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Title: ECB weighs whether to put number on bond-fighting scheme, sources say


Jun 29, 2022 01:51AM ET


By: AnalysisWatch


European Central Bank policymakers are considering whether to advertise the scope and duration of their forthcoming bond-buying program aimed at limiting the cost of backing Italy and other obliged countries, sources told Reuters.


The ECB will advertise the new installation on July 21 alongside its first interest rate hike in more than a decade in response to a sharp rise in bond yields that has hit the most heavily obliged countries hardest.

ECB officers are preparing colorful options, including how important details to expose about it, such as horsepower and duration, according to interviews with a half-dozen policymakers at the ECB's periodic forum in Sintra, Portugal.


The sources said that among the pros of publicizing a large-scale package would be reassuring investors of the ECB's commitment to fighting what it calls fiscal fragmentation in the Eurozone.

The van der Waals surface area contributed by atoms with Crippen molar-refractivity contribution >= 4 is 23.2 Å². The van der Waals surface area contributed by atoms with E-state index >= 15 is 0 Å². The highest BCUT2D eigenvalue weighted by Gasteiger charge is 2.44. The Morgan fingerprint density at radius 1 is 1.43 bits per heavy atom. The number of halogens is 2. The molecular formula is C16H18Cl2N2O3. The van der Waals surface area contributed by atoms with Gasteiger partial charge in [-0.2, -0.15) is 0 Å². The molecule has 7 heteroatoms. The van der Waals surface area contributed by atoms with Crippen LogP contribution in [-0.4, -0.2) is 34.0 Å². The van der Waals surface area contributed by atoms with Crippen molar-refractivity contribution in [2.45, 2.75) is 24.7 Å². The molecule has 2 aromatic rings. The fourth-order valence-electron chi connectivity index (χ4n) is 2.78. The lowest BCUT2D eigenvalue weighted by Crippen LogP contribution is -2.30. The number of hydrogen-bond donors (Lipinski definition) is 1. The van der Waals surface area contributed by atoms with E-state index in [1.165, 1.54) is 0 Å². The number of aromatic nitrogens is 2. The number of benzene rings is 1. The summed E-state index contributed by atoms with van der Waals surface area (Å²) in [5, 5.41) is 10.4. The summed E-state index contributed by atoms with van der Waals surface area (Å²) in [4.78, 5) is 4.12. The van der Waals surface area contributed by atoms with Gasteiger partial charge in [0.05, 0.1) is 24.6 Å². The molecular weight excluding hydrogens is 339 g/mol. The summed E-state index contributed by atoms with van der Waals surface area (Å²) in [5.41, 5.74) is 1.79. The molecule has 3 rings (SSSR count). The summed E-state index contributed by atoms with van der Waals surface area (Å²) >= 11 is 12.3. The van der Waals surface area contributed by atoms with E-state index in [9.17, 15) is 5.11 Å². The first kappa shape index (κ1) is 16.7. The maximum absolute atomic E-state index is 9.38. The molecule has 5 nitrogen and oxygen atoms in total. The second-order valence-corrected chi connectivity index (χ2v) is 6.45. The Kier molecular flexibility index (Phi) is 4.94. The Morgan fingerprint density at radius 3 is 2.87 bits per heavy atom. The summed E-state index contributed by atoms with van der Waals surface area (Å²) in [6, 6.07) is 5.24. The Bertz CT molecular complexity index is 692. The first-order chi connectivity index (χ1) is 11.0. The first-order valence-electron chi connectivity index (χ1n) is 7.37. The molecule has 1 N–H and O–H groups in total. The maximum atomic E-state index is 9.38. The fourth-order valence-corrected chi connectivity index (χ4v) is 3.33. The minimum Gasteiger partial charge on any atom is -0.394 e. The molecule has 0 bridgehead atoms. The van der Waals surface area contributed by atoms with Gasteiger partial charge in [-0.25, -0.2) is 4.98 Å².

It would also cover the ECB in the unlikely event that it's indicted in court for backing governments, as it would show that its intervention is tentative and doesn't amount to a blank cheque for countries, they added.


Still, this option could fail if bond dealers think the number is too small, the sources said. However, this threat would be avoided, but too numerous questions could be left unanswered if the July advertisement remains vague.


Policymakers agree that it's necessary to assess when and in which requests to intermediate, not to set quantitative targets.


They also agreed that the programme should be accompanied by conditions, similar to adherence to European Commission recommendations, but they shouldn't be as onerous as Reuters reported before this month.


The ECB has been sued in Germany's highest court and the European Court of Justice by German academics over its former bond-buying programme, criminating it of backing governments, which European covenants prohibit.


The courts said the ECB acted within its accreditation as long as safeguards were in place.

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